opened at Coconi, near Corinth, and a stream of black water gushed forth. (Daily Express, April 25, 1928.) Terror reigned through Peloponnese. The shocks at
Corinth were accompanied by a violent storm of rain, and hail which fell in hailstones as large as almonds. The first shock was felt half an hour after midnight,
and a still more violent shock was felt at 2.30 a.m. and brought the tottering walls crashing down.

(i) An exceptionally strong tide was felt in the Piræus where usually the tide is negligible. It came in with extreme swiftness, and the water rose 19 inches above
the normal.

(j) Wednesday, April 25. The British United Press announced that the volcano near Corinth burst into violent eruption. The islands of Syra and Mitylene in the
Ægean Sea were damaged by earthquake shocks.

(k) Wednesday, April 25. Fresh shocks in Bulgaria and great damage at Burgas. Further damage was done at Harmanly and Stara Zagora.

(l) Wednesday, May 1. Violent cyclone over Stara Zagora (north of Philippopolis) and surrounding district, moving from north to south, and sweeping Northern
Bulgaria from Russe to Gorna-Drechovitza. It carried away roofs from houses, destroyed a mosque, and swept away buildings.

That completes what might be described as the official category. The story of refugees and their belongings, of people crushed to death, of others swallowed
up, of looters and ruffians who trade on misery—these are not the concern of the inquiry except to lament the tragedy. Perhaps I might add that the New York
Sun (April 27) reported that a "5-hour rain of mud filled streets ankle-high, causing terror at Lemburg and Cernowitz to-day." Where did the mud come from?
They could not say of the mud as they had of the rocks that it fell off the mountains.

We will briefly recapitulate the chief phenomena of these shocks. Philippopolis, a strange subterranean thunder and a rustling whistling sound in the air. Fires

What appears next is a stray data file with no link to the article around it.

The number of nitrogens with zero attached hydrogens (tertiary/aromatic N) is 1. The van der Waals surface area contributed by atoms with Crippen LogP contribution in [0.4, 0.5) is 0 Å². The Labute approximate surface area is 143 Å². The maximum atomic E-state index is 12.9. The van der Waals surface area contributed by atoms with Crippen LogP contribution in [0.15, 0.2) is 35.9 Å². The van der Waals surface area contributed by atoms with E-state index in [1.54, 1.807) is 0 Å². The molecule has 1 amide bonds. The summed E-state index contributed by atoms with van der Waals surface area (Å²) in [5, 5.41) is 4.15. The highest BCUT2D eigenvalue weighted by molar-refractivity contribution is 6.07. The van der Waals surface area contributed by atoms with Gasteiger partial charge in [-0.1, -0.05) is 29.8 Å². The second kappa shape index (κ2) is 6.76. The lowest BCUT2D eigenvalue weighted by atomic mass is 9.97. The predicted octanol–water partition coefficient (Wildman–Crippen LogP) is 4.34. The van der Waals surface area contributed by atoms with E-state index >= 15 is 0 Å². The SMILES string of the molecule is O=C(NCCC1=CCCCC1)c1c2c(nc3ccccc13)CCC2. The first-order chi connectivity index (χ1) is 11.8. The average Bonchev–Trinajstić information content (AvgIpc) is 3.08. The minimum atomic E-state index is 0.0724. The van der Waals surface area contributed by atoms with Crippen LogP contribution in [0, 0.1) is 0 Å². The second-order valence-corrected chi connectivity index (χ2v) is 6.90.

broke out and demolished the city. Vast chasms about Philippopolis in the fields, innumerable crevices in the road. Jets of water spring from these chasms
about the Bulgarian city, a lake in Greece appears to boil and ejects mud and steam, great lakes are created in Bulgaria and swallow up ruins, a crevasse near
Corinth opens up and expels black water. What does it signify? Part of a mountain falls as a landslide on Bulgarian villages as masses of rock fell on Tolmezzo a
few days earlier. Tremendous storms at Philippopolis with severe cold. Violent storms of rain and great hailstones in Corinth. A violent cyclone at Stara Zagora
of the meteoric order, and a rain of mud in Lemburg and Cernowitz. And with all this, and other earthquakes elsewhere, a supposedly extinct volcano near
Corinth proves to be very much alive.

What is it all caused by? The answer is meteors. It is so evident these new materia such as the rocks and the mud came from somewhere, and they were
certainly not thrown up from the bowels of the earth. When meteors strike an alluvial region they open up crevasses or chasms, which usually close up again,
sometimes remaining as lakes containing water, mud, or petroleum. In the Charleston Earthquake of 1886, which produced many of the effects of the Græco-
Bulgarian Series, there were left behind as a legacy lakes of petroleum, spouting geyzers, and sulphurous emissions.

I ask again if Nova Pictoris which broke into two and then into four parts was a star or a comet in the direction of the sign Pictor. These astronomers are so
unreliable. If it were a cometary body on passage which approached fairly close to our earth coming directly towards us but in fact crossing behind or rather
beneath the earth it would according to my records be affected by the magnetism of the earth, and whilst, fortunately, not sufficient to draw it in, it might
occasion the perturbations which broke it into four parts. It also would explain why certain minor portions of the whole, in a body rapidly undergoing
disintegration, would be attracted away and produce on the earth the identical form of phenomena which took place in so many parts of the world, on this
occasion more in the southern or semi-southern hemisphere than in the northern. The only exception I would make to the series as related to the near
presence of Nova Pictoris is the cyclone at Stara Zagora on May 1.

Let us revert to 1924 for a somewhat similar analogy.

The tail end of 1924 was noteworthy for the enormous quantities of rain that fell over almost all the Northern Hemisphere. The year went out on an astonishing
series of gales and floods which began with no premonitory warnings on December 26 and continued until January 3, 1925. It was apparent to any student of
meteorology that something unprecedented could alone account for this vast quantity of new atmospherics suddenly flung into the world. Nevertheless no
earthquakes or seismic disturbances were reported although millions of tons of water had been thrown down by north-east gales upon the shores of Britain and
the Continent.

Then there came the clue!

On December 25-26 a great meteor was observed in Rome flashing past the earth. It was estimated to have been as big as the moon, and it passed by close
enough to use the word "shave," as celestial objects go. The authorities of Greenwich Observatory when interviewed as to the potentialities of this unknown